United Nations documents are issued simultaneously in the six official languages of the Organization: Arabic, Chinese, English, French, Russian and Spanish. Some core documents are also translated into German. This multilingual documentation is made possible by the United Nations translators/précis-writers, whose job is to render clearly and accurately the content of original texts into their main or “target” language (normally the language in which they did their higher education studies).
United Nations translators/précis-writers have to be able to handle all kinds of documents, from short political speeches to reports prepared by expert bodies. The documents they translate cover every topic on the United Nations agenda, including human rights, peace and security, economic and social development, peaceful uses of outer space and humanitarian affairs. New issues arise every day.
United Nations translators/précis-writers use translation memory software, general and specialized dictionaries, glossaries, in-house databases and Internet research, supplemented by consultations with fellow translators/précis-writers and other experts, to ensure the consistency and technical accuracy of their translations. Given the potential political repercussions or delays that a mistranslation might generate, stylistic appropriateness and accuracy at the highest level of detail are essential. To ensure the quality required, nearly all translations produced in-house are reviewed by “revisers” (usually senior translators with more in-house experience who are familiar with the documents produced by the United Nations body in question and the subject covered).
Another important task that translators in the English and French services carry out at some duty stations is the drafting of summaries of the proceedings of United Nations bodies, a process known as précis-writing. This is why the recruitment test is called the “Competitive examination for translators/précis-writers”. Translators receive training in précis-writing after recruitment; no previous experience is required to sit the competitive examination.
Précis-writers work in teams. They take turns to take notes at a meeting and then write up their summaries afterwards. Sometimes speakers provide written copies of their statements. Otherwise, précis-writers work from their notes and, if necessary, the audio recording of the meeting. The summary records they produce constitute the official records of the body. (See sample record here.)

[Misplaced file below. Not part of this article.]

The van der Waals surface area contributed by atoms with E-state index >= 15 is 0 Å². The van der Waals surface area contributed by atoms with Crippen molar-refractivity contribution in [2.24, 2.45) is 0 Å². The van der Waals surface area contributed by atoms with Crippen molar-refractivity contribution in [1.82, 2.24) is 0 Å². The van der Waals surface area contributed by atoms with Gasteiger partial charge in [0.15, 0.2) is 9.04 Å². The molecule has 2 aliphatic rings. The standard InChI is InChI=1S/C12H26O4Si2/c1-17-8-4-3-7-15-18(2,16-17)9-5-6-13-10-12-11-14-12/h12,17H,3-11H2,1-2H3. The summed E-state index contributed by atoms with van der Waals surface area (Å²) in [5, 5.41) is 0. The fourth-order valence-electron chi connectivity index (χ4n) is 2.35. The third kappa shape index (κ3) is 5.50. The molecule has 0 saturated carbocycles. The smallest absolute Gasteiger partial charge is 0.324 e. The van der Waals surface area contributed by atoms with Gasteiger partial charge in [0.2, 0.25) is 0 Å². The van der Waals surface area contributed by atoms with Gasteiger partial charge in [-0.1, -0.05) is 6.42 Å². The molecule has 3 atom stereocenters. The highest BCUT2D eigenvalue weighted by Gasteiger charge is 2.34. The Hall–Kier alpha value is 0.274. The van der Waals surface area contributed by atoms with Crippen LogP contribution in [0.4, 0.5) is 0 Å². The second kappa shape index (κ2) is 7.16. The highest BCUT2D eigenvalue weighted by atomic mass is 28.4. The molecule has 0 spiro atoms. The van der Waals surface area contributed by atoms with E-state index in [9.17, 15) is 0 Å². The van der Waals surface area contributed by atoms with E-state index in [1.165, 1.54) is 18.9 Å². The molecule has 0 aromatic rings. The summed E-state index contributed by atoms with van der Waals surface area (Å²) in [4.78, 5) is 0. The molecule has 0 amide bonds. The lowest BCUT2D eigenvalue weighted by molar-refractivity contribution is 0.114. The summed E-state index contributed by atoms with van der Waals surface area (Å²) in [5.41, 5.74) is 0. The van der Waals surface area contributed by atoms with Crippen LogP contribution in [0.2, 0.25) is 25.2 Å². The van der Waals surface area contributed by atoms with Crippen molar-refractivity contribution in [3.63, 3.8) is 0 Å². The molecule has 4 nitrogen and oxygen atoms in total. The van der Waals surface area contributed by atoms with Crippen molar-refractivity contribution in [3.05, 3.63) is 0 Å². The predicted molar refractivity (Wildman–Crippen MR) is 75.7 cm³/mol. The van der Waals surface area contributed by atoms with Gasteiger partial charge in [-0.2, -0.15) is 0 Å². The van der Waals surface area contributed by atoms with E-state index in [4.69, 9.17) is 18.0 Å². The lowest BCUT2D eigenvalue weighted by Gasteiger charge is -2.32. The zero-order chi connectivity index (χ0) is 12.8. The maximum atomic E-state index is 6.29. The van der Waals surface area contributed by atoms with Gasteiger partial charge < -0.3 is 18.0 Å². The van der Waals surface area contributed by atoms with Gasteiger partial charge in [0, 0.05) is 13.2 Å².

Summary records are drafted in English or French and then translated into the other five official languages. This means that précis-writers summarize all statements in their main language, regardless of the language in which the statement was delivered in the meeting room.
Précis-writers must condense statements in a clear, accurate and concise manner without omitting any of the speaker’s key points or distorting the argument. As a rule of thumb, summaries should be one third to one half of the length of the original statement. They are written in reported speech.
Challenges of being a UN translator/précis-writer: the level of accuracy required, the political nuances of texts, the need to respect precedent, the range of topics covered, the variety of documents translated, the tight turnaround times, knowing which sources to consult or resources to use, mastering in-house style.
Rewards of being a UN translator/précis-writer: the opportunity to gain insight into world affairs and international diplomacy, learn about a whole range of subjects, work on varied and high-profile texts, become an expert in specific subject areas, work as a member of a team, learn from others, learn other official languages and work in different countries. In the case of translator/précis-writers, the change of pace between précis-writing and translation work and the chance to witness the intergovernmental process in action.
United Nations translators must:
United Nations Office at Vienna